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Biophys J. 2010 Nov 3;99(9):2967-77. doi: 10.1016/j.bpj.2010.08.025.

Two kinesins transport cargo primarily via the action of one motor: implications for intracellular transport.

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Department of Bioengineering, Rice University, Houston, Texas, USA.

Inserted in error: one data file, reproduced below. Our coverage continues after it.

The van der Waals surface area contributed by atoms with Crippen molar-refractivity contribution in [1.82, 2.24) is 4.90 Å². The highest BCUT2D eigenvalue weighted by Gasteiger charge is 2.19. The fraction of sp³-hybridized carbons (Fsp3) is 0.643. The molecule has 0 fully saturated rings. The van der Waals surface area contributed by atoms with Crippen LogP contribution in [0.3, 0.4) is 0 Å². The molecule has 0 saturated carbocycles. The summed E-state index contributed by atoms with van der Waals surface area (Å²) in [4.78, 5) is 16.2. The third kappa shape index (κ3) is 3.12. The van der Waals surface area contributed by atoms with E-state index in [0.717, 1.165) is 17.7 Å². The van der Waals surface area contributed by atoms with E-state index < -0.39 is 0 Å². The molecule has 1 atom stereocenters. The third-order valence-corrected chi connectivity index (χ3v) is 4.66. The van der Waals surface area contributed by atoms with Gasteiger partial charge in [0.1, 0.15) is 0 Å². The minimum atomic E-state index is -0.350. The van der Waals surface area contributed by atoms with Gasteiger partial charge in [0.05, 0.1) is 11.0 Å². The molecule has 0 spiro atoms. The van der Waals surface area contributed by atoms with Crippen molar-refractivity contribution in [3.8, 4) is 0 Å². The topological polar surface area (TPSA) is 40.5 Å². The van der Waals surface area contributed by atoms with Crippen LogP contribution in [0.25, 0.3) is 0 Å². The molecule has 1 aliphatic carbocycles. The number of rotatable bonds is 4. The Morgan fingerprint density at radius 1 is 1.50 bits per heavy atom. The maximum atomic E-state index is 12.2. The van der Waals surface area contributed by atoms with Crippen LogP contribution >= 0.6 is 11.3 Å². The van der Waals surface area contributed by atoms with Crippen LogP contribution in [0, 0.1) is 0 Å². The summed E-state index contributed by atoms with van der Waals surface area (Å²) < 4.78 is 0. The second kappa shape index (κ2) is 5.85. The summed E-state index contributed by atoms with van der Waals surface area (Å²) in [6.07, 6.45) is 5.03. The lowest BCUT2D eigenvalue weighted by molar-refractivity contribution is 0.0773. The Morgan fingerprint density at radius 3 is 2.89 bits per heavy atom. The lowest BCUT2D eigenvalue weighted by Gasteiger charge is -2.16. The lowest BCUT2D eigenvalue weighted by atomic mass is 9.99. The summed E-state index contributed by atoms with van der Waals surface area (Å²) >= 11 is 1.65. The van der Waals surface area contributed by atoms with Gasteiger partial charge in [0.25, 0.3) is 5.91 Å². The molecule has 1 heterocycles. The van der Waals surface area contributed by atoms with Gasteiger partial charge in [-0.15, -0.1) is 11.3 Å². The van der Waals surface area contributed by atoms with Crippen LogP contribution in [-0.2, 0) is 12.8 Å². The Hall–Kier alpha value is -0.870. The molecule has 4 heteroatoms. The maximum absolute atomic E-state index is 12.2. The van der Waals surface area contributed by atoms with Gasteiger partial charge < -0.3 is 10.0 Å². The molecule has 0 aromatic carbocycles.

The number of microtubule motors attached to vesicles, organelles, and other subcellular commodities is widely believed to influence their motile properties. There is also evidence that cells regulate intracellular transport by tuning the number and/or ratio of motor types on cargos. Yet, the number of motors responsible for cargo motion is not easily characterized, and the extent to which motor copy number affects intracellular transport remains controversial. Here, we examined the load-dependent properties of structurally defined motor assemblies composed of two kinesin-1 molecules. We found that a group of kinesins can produce forces and move with velocities beyond the abilities of single kinesin molecules. However, such capabilities are not typically harnessed by the system. Instead, two-kinesin assemblies adopt a range of microtubule-bound configurations while transporting cargos against an applied load. The binding arrangement of motors on their filament dictates how loads are distributed within the two-motor system, which in turn influences motor-microtubule affinities. Most configurations promote microtubule detachment and prevent both kinesins from contributing to force production. These results imply that cargos will tend to be carried by only a fraction of the total number of kinesins that are available for transport at any given time, and provide an alternative explanation for observations that intracellular transport depends weakly on kinesin number in vivo.

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